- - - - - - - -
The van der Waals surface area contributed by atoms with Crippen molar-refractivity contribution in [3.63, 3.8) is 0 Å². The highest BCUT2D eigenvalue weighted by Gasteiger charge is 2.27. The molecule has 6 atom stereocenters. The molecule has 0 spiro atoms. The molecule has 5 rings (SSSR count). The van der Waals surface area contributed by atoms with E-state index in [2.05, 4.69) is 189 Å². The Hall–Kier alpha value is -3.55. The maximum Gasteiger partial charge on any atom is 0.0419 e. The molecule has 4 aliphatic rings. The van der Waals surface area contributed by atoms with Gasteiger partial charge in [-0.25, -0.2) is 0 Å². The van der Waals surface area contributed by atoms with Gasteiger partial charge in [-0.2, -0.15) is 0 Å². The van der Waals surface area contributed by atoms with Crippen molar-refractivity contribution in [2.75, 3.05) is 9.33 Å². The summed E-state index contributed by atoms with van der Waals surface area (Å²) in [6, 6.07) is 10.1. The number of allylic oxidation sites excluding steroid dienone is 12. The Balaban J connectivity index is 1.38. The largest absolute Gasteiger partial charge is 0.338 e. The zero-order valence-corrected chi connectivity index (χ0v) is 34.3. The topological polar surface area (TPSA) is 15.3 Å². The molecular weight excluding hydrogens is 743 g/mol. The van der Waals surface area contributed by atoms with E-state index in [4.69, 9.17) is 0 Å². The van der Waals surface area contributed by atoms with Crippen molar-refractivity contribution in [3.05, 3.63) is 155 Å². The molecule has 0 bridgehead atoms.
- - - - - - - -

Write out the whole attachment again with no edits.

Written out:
The van der Waals surface area contributed by atoms with Crippen molar-refractivity contribution in [3.63, 3.8) is 0 Å². The highest BCUT2D eigenvalue weighted by Gasteiger charge is 2.27. The molecule has 6 atom stereocenters. The molecule has 0 spiro atoms. The molecule has 5 rings (SSSR count). The van der Waals surface area contributed by atoms with E-state index in [2.05, 4.69) is 189 Å². The Hall–Kier alpha value is -3.55. The maximum Gasteiger partial charge on any atom is 0.0419 e. The molecule has 4 aliphatic rings. The van der Waals surface area contributed by atoms with Gasteiger partial charge in [-0.25, -0.2) is 0 Å². The van der Waals surface area contributed by atoms with Gasteiger partial charge in [-0.2, -0.15) is 0 Å². The van der Waals surface area contributed by atoms with Crippen molar-refractivity contribution in [2.75, 3.05) is 9.33 Å². The summed E-state index contributed by atoms with van der Waals surface area (Å²) in [6, 6.07) is 10.1. The number of allylic oxidation sites excluding steroid dienone is 12. The Balaban J connectivity index is 1.38. The largest absolute Gasteiger partial charge is 0.338 e. The zero-order valence-corrected chi connectivity index (χ0v) is 34.3. The topological polar surface area (TPSA) is 15.3 Å². The molecular weight excluding hydrogens is 743 g/mol. The van der Waals surface area contributed by atoms with E-state index in [4.69, 9.17) is 0 Å². The van der Waals surface area contributed by atoms with Crippen molar-refractivity contribution in [3.05, 3.63) is 155 Å². The molecule has 0 bridgehead atoms.